Computerized Adaptive Testing (CAT)
The NCLEX uses CAT to administer the exam. CAT is a method for administering exams that merges computer technology with modern measurement theory to increase the efficiency of the exam process.
CAT is used for the NCLEX because it:
- Reduces the number of "easy" items that high-ability candidates receive; "easy" items tell little about a high performing candidate's ability
- Reduces the number of "difficult" items low-ability candidates receive; candidates tend to guess on items that are too difficult which can skew results
- Reduces item exposure and subsequent security risks
- Improves precision of measurement of the NCLEX candidate's ability related to nursing and
- Provides a valid and reliable measurement of nursing competence
How Does CAT Work?
- Every time you answer an item, the computer re-estimates your ability based on all the previous answers and the difficulty of those items.
- The computer then selects the next item that you should have a 50% chance of answering correctly.
- This way, the next item should not be too easy or too hard
- The computer's goal is to get as much information as possible about your true ability level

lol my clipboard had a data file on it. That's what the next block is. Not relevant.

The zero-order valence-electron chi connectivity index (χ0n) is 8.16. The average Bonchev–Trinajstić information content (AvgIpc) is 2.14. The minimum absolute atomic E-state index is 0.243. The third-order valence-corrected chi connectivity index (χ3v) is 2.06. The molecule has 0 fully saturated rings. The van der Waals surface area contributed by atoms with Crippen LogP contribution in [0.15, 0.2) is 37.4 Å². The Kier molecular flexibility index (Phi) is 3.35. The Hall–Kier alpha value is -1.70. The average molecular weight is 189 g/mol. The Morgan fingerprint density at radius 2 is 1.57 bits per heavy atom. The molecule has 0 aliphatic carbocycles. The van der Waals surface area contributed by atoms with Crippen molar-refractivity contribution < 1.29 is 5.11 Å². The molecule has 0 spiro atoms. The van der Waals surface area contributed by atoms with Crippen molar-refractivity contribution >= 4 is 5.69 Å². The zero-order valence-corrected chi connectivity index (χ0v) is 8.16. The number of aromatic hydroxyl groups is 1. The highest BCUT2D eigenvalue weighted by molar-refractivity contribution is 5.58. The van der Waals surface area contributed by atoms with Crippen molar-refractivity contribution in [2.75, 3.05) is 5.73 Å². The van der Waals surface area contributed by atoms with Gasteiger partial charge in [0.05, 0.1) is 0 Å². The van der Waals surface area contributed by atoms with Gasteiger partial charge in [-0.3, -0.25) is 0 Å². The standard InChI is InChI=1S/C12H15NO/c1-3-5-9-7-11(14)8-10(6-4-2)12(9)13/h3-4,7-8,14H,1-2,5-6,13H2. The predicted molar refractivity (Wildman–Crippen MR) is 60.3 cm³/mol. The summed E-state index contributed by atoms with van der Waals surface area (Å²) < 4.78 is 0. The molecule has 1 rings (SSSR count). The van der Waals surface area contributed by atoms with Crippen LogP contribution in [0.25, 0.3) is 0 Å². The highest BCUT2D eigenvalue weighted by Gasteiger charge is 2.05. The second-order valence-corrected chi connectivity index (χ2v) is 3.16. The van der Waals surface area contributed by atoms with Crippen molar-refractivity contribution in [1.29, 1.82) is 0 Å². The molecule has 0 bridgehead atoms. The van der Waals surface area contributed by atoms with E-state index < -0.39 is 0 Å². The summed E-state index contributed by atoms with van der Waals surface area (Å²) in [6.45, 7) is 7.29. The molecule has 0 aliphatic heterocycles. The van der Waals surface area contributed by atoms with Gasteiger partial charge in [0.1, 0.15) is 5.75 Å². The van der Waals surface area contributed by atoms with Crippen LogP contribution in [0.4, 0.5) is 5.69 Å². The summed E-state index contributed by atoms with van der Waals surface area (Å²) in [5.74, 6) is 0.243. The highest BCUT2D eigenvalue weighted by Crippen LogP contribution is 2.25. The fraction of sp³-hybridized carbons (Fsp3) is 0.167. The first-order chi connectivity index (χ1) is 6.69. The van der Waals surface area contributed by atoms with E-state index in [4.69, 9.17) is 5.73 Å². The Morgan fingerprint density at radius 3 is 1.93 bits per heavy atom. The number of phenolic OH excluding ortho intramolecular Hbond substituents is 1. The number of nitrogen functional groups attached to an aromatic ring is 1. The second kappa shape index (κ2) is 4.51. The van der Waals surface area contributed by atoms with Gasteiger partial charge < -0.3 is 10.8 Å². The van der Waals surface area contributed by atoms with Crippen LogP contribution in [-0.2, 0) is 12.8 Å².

- You should find each item challenging as each item is targeted to your ability
- With each item answered, the computer's estimate of your ability becomes more precise.
Item Selection Process Overview Video
How the NCLEX Works FAQs
- Candidate ability - The level of entry-level nursing knowledge, skills and abilities that the candidate has.
- Ability estimate - The level of entry-level nursing knowledge, skills and abilities that the computer has determined that the candidate has.
- Passing standard - A cut point along an ability range that marks the minimum ability level requirement. For the NCLEX, it is the minimum ability required to safely and effectively practice nursing at the entry-level. Learn more about the passing standard here.
- Logit - A unit of measurement to report relative differences between candidate ability estimates and item difficulties.